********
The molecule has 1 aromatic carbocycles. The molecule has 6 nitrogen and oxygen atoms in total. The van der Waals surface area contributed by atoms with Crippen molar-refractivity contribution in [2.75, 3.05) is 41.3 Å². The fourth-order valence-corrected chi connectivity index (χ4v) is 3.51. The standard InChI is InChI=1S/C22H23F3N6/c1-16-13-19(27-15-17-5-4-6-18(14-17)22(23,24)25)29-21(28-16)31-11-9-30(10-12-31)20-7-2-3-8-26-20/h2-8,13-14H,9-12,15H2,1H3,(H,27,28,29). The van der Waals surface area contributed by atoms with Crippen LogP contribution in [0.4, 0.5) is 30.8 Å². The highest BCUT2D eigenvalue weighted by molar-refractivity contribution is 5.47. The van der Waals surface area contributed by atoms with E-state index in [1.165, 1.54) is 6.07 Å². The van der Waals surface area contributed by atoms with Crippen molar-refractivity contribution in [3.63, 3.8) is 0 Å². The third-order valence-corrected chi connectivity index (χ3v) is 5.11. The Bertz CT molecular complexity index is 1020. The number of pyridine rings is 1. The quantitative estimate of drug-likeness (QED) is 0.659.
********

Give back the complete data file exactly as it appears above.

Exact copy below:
The molecule has 1 aromatic carbocycles. The molecule has 6 nitrogen and oxygen atoms in total. The van der Waals surface area contributed by atoms with Crippen molar-refractivity contribution in [2.75, 3.05) is 41.3 Å². The fourth-order valence-corrected chi connectivity index (χ4v) is 3.51. The standard InChI is InChI=1S/C22H23F3N6/c1-16-13-19(27-15-17-5-4-6-18(14-17)22(23,24)25)29-21(28-16)31-11-9-30(10-12-31)20-7-2-3-8-26-20/h2-8,13-14H,9-12,15H2,1H3,(H,27,28,29). The van der Waals surface area contributed by atoms with Crippen LogP contribution in [0.4, 0.5) is 30.8 Å². The highest BCUT2D eigenvalue weighted by molar-refractivity contribution is 5.47. The van der Waals surface area contributed by atoms with E-state index in [1.165, 1.54) is 6.07 Å². The van der Waals surface area contributed by atoms with Crippen molar-refractivity contribution in [3.63, 3.8) is 0 Å². The third-order valence-corrected chi connectivity index (χ3v) is 5.11. The Bertz CT molecular complexity index is 1020. The number of pyridine rings is 1. The quantitative estimate of drug-likeness (QED) is 0.659.